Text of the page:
A & J Inglis Crane

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On Saturday 5th September 1998 a 250kg drum of screw spikes was lifted into the air by junior member Michael Watson. He wasn't entirely unaided - he was using a 1855 A & J Inglis crane which had been restored to working order by Ross Parker.

A J Inglis Crane.jpg (94650 bytes)

This crane was acquired by the then MRPA later known as WAPC ( Western Australian Planning Commission) sometime in the early 80's when they purchased a number of items for use at Whiteman Park, including the turntable, the girders for BBR's two bridges and a quantity of foundry equipment. The crane sat idle in the village for a few years when Ross approached the park with a request to restore it and use it for a planned future Goods Shed and Loading Dock at Mussel Pool Station (Now known as Parkers Siding).

When the railway had Ng118 sandblasted, Ross took the opportunity to have the crane sandblasted and primed. At the same time, the gears were pretty well seized up and over a period of time, Ross slowly worked on these with diesel and penetrene to free them up.

The crane then sat around in a storage compound for another few years while more important tasks around the railway occupied Ross' time.

With the construction of the goods shed progressing well it was soon time to take another look at the crane. Much of the mechanism for braking and for operating the gears safely was missing and the first task was to fin out (or work out) what was missing and from where. This involved numerous phone calls numerous phone calls and letters to industrial museums, archives and County reocrds offices in the U.K.. Although these proved fruitless for information on its construction, Ross managed to get some history on the company. It would also seem that the vintage (1854/55) and construction of this crane is pretty unique.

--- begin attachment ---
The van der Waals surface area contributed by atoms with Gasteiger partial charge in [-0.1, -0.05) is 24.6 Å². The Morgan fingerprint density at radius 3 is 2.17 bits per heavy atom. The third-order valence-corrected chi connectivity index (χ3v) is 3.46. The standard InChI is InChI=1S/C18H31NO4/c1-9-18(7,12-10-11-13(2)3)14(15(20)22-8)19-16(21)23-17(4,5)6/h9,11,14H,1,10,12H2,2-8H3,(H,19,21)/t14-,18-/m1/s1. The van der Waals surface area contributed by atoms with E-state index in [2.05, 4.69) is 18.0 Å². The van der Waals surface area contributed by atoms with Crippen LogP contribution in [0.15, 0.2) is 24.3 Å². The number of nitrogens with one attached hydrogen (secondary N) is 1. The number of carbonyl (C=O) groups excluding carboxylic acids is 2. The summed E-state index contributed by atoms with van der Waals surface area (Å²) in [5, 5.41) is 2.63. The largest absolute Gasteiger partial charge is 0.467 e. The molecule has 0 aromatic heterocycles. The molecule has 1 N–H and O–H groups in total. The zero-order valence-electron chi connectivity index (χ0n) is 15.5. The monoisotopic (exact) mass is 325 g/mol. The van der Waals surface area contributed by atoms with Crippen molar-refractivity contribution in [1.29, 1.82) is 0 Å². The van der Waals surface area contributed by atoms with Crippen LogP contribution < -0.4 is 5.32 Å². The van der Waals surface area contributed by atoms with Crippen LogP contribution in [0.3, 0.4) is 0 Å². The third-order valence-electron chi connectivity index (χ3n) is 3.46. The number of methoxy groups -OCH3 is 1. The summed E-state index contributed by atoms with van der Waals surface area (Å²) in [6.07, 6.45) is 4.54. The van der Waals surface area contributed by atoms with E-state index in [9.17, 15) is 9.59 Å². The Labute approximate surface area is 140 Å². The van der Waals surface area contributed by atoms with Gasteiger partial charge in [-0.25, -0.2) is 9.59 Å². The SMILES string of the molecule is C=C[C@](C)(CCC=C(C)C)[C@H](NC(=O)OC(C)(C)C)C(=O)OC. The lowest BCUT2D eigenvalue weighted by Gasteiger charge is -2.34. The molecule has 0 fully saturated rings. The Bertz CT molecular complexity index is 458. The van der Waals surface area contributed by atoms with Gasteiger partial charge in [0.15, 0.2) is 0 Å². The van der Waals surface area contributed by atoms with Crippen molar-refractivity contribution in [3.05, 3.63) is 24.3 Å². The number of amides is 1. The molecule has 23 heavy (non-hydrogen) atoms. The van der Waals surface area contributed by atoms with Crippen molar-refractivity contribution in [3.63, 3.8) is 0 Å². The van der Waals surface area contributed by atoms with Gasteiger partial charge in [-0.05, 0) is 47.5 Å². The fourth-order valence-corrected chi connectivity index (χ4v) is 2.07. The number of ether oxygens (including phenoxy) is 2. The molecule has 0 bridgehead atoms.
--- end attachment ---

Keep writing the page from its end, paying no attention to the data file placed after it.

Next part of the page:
The company which made the crane, A & J Inglis of Glasgow, was formed in 1848 as an engineering works and in 1863 turned to shipbuilding. They apparently went on to become one of the biggest shipbuilders on the Clyde, finally becoming defunct in 1963.

After some serious head scratching and chats with a couple of other members, Ross worked out what he thought was the most appropriate means of replacing the missing parts. With the exception of the brake drum, which was kindly fabricated by BBR's Midvale subsidiary "Wallis Drilling", everything else was made up from bits and pieces found laying around the workshops ( with the exception of a few nuts and bolts).

Ross guesstimated that the crane would probably have been capable of lifting about a ton originally but it is never intended to push it to that limit in Preservation. It is intended primarily for completing the "Authenticity" of the siding and for demonstration purposes. It has been tested to about 400 kilos, which it lifts comfortably in low gear.

The crane is counter balanced with weights which sit on a shelf at the back and these should always be used. A mild steel "I" beam frame has been bolted to the cast iron legs. These and the centre wrought iron pedestal sit on five 100mm thick reinforced concrete blocks, 1200 x 800mm, each weighing about 300 Kilos. Sitting inside the outer channel of the "I" beam around its perimeter are another six of these blocks.

The crane is kept locked in both gears when not in use and the handle locked away. It is also locked to the base with a special bracket so that it cannot be unnecessarily rotated.  

Ross estimated that it took him in excess of two hundred hours from the initial start of the project. A project he felt was "Worth It" and it is hoped others do as well.


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